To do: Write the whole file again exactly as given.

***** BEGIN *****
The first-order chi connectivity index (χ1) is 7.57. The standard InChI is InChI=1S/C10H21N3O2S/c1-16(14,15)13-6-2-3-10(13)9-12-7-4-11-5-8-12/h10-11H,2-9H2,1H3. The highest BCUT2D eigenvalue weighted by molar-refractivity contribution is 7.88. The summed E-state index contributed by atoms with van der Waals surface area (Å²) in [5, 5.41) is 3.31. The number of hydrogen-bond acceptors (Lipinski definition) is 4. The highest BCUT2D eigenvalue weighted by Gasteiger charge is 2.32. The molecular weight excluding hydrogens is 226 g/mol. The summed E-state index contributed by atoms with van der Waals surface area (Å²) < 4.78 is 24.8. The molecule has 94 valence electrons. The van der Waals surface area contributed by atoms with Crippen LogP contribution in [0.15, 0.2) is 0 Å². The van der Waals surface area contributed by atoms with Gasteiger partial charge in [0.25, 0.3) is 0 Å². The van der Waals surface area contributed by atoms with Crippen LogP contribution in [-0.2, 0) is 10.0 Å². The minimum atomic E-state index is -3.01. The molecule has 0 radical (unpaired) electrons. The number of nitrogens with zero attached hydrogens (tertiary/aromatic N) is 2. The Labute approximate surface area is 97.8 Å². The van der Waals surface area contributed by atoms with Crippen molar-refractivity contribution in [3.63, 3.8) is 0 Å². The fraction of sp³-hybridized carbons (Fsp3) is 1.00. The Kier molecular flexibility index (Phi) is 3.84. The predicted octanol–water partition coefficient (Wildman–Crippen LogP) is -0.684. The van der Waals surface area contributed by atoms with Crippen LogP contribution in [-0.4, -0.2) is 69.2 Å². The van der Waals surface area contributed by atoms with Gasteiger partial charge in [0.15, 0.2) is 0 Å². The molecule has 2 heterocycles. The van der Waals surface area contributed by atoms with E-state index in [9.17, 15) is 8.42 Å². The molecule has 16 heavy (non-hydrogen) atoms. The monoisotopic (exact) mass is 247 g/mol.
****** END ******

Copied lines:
The first-order chi connectivity index (χ1) is 7.57. The standard InChI is InChI=1S/C10H21N3O2S/c1-16(14,15)13-6-2-3-10(13)9-12-7-4-11-5-8-12/h10-11H,2-9H2,1H3. The highest BCUT2D eigenvalue weighted by molar-refractivity contribution is 7.88. The summed E-state index contributed by atoms with van der Waals surface area (Å²) in [5, 5.41) is 3.31. The number of hydrogen-bond acceptors (Lipinski definition) is 4. The highest BCUT2D eigenvalue weighted by Gasteiger charge is 2.32. The molecular weight excluding hydrogens is 226 g/mol. The summed E-state index contributed by atoms with van der Waals surface area (Å²) < 4.78 is 24.8. The molecule has 94 valence electrons. The van der Waals surface area contributed by atoms with Crippen LogP contribution in [0.15, 0.2) is 0 Å². The van der Waals surface area contributed by atoms with Gasteiger partial charge in [0.25, 0.3) is 0 Å². The van der Waals surface area contributed by atoms with Crippen LogP contribution in [-0.2, 0) is 10.0 Å². The minimum atomic E-state index is -3.01. The molecule has 0 radical (unpaired) electrons. The number of nitrogens with zero attached hydrogens (tertiary/aromatic N) is 2. The Labute approximate surface area is 97.8 Å². The van der Waals surface area contributed by atoms with Crippen molar-refractivity contribution in [3.63, 3.8) is 0 Å². The fraction of sp³-hybridized carbons (Fsp3) is 1.00. The Kier molecular flexibility index (Phi) is 3.84. The predicted octanol–water partition coefficient (Wildman–Crippen LogP) is -0.684. The van der Waals surface area contributed by atoms with Crippen LogP contribution in [-0.4, -0.2) is 69.2 Å². The van der Waals surface area contributed by atoms with Gasteiger partial charge in [0.15, 0.2) is 0 Å². The molecule has 2 heterocycles. The van der Waals surface area contributed by atoms with E-state index in [9.17, 15) is 8.42 Å². The molecule has 16 heavy (non-hydrogen) atoms. The monoisotopic (exact) mass is 247 g/mol.